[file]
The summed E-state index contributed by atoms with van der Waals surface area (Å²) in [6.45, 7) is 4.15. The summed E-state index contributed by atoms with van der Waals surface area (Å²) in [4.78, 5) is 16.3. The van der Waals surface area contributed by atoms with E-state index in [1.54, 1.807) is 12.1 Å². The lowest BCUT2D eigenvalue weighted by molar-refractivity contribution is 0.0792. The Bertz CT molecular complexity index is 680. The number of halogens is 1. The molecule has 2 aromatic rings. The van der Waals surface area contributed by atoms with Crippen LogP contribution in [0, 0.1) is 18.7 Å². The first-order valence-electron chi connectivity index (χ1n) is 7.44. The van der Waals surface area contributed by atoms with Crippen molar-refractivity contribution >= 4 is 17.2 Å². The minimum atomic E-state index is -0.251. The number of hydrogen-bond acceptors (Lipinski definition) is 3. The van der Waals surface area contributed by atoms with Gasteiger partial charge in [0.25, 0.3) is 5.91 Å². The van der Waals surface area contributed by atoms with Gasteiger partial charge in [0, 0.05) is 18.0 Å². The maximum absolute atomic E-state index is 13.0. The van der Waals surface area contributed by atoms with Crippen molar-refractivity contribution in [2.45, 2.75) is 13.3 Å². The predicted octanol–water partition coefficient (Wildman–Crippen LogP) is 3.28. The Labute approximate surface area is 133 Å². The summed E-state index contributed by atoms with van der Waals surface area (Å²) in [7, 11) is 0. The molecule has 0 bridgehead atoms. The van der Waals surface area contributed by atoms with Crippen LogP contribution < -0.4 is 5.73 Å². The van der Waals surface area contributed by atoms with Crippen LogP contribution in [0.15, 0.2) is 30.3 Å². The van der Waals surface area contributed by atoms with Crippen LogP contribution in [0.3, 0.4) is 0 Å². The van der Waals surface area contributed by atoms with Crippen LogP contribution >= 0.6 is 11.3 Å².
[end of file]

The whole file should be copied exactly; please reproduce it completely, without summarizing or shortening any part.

The summed E-state index contributed by atoms with van der Waals surface area (Å²) in [6.45, 7) is 4.15. The summed E-state index contributed by atoms with van der Waals surface area (Å²) in [4.78, 5) is 16.3. The van der Waals surface area contributed by atoms with E-state index in [1.54, 1.807) is 12.1 Å². The lowest BCUT2D eigenvalue weighted by molar-refractivity contribution is 0.0792. The Bertz CT molecular complexity index is 680. The number of halogens is 1. The molecule has 2 aromatic rings. The van der Waals surface area contributed by atoms with Crippen LogP contribution in [0, 0.1) is 18.7 Å². The first-order valence-electron chi connectivity index (χ1n) is 7.44. The van der Waals surface area contributed by atoms with Crippen molar-refractivity contribution >= 4 is 17.2 Å². The minimum atomic E-state index is -0.251. The number of hydrogen-bond acceptors (Lipinski definition) is 3. The van der Waals surface area contributed by atoms with Gasteiger partial charge in [0.25, 0.3) is 5.91 Å². The van der Waals surface area contributed by atoms with Gasteiger partial charge in [0, 0.05) is 18.0 Å². The maximum absolute atomic E-state index is 13.0. The van der Waals surface area contributed by atoms with Crippen molar-refractivity contribution in [2.45, 2.75) is 13.3 Å². The predicted octanol–water partition coefficient (Wildman–Crippen LogP) is 3.28. The Labute approximate surface area is 133 Å². The summed E-state index contributed by atoms with van der Waals surface area (Å²) in [7, 11) is 0. The molecule has 0 bridgehead atoms. The van der Waals surface area contributed by atoms with Crippen LogP contribution < -0.4 is 5.73 Å². The van der Waals surface area contributed by atoms with Crippen LogP contribution in [0.15, 0.2) is 30.3 Å². The van der Waals surface area contributed by atoms with Crippen LogP contribution in [0.3, 0.4) is 0 Å². The van der Waals surface area contributed by atoms with Crippen LogP contribution >= 0.6 is 11.3 Å².